I congratulate Gene and HispanicAd for getting all of us riled up and motivated to have this discussion. It's also a good example of economics in action...when an industry is in growth mode, lots of players jump in and want to carve out their position and share. I believe the Carat study was primarily for PR purposes, since the methods seemed somewhat supercifial. What's undisputable is that Latinos today are a complex yet increasingly rich (in many ways) segment of the economy and that will only accelerate over the years. Another concept that is gaining acceptance is that Latinos are "moving towards the middle" that is, we are not fully acculturating (assimilating) and we are not getting stuck in a Hispanic mono-culture either...we are embracing our Hispanicity and even retro-acculturating. I'm not sure who ever used acculturation as their only metric, if they did that was a basic flaw, so rather than advocate the demise of this concept (it is real and will continue to be) we should be more realistic in accept that many factors other influence consumer behavior -- life stage, origin, socioeconomic status, lifestyle, location, emotions, etc. The good news for all is that we have more and more "experts" to help corporations re-direct their funding from flat growth segments to high-growth segments, where Latinos are the sweet-spot of this new mainstream. The challenge for us veteranos is to grow our companies at the pace (or faster) than the market itself. I'm up to that challenge and I believe all of you are as well. Abrazos a todos mis amigos!!! César

Last I looked, wasn't the make up of the Hispanic population almost 60% Spanish dependent? I wrote previously that for every 100 Target rating points , 85% of those impressions were Spanish Dominants. This fact is undeniable by any Spanish-language media mavens, you can mix the dayparts, 100 ways until Sunday, the fact is audience composition of Spanish-language Television, over the past 15 years has not change. The quality of programming has change, but the appeal of this programming has not, this programming is relevant to the Spnish dependent Hispanics, and so too are the dynamics of new Spanish-language entrants in the media landscape, I would surmise. This is just a clarification on my earlier comments. I think this forum has spoken volume regarding their opinions on this study.I never seen such eloquent BS commentaries on a study's conclusions which is obviously off base and not well thought through. I couldn't help myself!!!!! George Ortiz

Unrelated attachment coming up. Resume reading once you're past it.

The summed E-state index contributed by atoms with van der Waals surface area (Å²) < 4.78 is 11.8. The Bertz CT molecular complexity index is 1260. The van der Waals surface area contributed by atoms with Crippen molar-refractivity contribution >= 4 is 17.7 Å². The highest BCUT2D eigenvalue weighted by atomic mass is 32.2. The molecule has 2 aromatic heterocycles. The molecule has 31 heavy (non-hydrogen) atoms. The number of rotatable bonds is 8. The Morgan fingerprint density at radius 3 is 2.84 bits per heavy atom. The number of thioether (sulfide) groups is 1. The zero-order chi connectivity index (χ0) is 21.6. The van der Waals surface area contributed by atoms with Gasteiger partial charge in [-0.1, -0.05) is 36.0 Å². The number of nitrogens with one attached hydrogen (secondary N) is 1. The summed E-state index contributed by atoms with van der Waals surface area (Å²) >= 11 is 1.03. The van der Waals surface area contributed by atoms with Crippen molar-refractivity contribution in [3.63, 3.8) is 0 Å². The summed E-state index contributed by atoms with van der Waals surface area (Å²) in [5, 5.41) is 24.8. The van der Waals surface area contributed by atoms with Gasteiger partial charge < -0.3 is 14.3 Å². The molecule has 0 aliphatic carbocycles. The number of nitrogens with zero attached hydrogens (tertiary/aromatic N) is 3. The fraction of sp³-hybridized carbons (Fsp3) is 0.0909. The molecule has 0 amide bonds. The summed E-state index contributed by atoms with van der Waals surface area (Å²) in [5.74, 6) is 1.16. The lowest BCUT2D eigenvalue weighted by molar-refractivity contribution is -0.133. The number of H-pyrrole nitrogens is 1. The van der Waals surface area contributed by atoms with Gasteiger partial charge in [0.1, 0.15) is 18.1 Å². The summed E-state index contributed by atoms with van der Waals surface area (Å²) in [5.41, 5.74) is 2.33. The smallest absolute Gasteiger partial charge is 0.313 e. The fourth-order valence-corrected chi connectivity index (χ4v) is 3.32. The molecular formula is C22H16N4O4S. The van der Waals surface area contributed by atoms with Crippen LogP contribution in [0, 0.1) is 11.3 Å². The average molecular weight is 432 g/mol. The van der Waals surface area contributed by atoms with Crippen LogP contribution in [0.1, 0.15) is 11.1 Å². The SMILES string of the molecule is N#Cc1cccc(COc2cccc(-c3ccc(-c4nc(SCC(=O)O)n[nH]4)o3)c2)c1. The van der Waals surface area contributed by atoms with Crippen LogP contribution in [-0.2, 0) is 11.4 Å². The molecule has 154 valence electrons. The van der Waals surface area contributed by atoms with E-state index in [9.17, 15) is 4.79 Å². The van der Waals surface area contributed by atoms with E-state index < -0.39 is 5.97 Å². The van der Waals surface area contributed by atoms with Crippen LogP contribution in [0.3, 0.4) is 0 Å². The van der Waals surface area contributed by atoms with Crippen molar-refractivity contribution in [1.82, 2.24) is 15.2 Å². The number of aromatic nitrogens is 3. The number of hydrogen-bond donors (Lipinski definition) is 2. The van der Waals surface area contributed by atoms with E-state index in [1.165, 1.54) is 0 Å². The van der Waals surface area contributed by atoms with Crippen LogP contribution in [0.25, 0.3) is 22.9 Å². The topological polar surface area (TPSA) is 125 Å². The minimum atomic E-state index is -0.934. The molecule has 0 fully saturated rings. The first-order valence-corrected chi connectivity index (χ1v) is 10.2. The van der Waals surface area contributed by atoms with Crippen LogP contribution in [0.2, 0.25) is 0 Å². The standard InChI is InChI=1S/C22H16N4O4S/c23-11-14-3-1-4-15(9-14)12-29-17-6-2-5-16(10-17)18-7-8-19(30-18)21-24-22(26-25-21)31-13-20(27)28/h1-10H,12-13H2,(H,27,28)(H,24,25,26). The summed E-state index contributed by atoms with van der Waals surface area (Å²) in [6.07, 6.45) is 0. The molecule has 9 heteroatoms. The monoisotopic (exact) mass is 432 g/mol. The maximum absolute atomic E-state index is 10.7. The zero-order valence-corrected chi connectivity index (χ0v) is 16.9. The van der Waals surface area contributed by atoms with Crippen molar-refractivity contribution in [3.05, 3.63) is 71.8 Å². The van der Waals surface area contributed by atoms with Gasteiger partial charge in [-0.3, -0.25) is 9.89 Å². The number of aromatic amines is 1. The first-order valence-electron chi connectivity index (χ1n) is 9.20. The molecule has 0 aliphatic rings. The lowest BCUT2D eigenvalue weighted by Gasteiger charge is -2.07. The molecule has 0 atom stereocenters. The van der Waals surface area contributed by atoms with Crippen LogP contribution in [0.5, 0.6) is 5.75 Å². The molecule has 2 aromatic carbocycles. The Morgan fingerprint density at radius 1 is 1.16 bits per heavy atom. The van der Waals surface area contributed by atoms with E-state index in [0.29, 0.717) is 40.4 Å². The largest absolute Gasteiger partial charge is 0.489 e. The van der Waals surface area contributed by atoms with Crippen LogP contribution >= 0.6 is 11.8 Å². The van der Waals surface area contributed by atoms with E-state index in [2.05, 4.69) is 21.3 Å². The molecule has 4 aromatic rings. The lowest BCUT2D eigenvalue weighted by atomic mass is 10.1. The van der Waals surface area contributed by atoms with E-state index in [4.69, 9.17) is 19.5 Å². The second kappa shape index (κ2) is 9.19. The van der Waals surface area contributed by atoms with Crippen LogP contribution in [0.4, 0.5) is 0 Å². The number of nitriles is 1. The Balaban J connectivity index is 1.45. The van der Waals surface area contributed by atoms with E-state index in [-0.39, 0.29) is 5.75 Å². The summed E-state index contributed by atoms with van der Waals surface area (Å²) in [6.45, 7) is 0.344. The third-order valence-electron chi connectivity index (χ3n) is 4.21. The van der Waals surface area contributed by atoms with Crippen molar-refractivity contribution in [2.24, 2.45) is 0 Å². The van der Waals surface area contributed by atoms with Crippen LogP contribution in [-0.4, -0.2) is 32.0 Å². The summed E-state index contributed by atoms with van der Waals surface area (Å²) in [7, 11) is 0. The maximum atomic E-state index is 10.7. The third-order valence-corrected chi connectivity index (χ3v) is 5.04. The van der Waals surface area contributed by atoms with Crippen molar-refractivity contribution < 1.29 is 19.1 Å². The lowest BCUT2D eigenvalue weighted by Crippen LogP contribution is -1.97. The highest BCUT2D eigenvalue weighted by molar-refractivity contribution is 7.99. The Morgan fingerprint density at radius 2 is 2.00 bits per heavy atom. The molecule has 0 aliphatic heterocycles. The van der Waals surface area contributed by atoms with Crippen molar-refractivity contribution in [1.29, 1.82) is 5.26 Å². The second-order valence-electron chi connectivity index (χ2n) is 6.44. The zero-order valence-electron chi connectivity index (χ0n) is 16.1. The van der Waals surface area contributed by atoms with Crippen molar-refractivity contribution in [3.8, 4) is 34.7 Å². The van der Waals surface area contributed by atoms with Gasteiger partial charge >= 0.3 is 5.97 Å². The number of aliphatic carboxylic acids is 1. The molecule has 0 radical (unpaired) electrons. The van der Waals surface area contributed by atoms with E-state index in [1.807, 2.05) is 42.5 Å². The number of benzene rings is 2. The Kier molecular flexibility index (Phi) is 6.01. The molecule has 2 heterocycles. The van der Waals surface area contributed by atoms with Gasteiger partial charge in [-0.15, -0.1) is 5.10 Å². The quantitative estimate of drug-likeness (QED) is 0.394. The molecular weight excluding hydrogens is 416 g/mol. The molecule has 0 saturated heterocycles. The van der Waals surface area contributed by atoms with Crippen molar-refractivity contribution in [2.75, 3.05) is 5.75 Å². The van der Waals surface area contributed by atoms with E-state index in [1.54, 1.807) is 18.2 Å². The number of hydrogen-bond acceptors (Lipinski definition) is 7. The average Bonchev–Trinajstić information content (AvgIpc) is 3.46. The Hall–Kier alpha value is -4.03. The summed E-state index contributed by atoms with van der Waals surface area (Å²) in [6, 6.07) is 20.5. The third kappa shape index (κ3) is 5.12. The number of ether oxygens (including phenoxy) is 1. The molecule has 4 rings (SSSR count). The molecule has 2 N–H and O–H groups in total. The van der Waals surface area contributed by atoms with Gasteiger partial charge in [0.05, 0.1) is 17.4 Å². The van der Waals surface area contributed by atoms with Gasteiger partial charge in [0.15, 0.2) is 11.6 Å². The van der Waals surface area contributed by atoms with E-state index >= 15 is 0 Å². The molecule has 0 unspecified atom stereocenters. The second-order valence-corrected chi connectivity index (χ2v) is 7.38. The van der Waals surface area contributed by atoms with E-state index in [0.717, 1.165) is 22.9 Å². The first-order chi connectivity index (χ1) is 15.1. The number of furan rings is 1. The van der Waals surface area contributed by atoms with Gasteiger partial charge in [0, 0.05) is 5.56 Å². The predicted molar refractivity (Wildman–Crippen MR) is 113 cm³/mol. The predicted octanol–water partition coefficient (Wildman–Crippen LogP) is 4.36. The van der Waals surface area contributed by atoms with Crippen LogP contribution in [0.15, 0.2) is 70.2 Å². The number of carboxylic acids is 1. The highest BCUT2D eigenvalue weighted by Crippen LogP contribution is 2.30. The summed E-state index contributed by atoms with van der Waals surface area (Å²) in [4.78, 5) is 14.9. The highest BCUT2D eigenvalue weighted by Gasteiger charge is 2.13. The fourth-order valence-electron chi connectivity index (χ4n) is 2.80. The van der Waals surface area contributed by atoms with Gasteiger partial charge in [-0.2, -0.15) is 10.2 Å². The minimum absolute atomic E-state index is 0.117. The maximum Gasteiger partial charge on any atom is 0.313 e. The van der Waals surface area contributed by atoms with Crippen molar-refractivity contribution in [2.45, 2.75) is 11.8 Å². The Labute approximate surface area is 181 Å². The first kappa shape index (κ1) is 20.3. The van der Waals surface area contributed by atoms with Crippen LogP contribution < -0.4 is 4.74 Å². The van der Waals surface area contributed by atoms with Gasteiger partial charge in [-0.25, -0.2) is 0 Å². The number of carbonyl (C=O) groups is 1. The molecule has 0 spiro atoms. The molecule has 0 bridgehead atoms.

Disappointing attempt to get headlines and attention with misleading research. I am surprised that any serious Hispanic marketer would publish these erroneous statements without seriously questioning the methodology. Especially when it contradicts serious research done on the issue. Unfortunately, some will believe it and be thankful that they are working with the ONLY company that knows how to buy Hispanic media efficiently. Gene, thanks for screaming that the king has no clothes.

I won't necessarily agree with these findings, but if you are a marketer who invest basically 100% of your resources in Spanish-language Television, these findings are not far off base. The idea of 20% is ludicrous, how many Spanish sur-named Hispanic are truly Spanish dependent? Those who are Spanish dependent are prisoners of their own "shortcomings". For years It was conventional wisdom to ignore the impact of language stratification among Hispanics. If you pointed out that for every 100 target rating points in Spanish language Television 85% of those impressions generated by these 100 TRP's would be deemed "blasphemous"! Everyone said you were crazy. I'm not at all surprise by these stilted findings! That's all from an univited guest, George Ortiz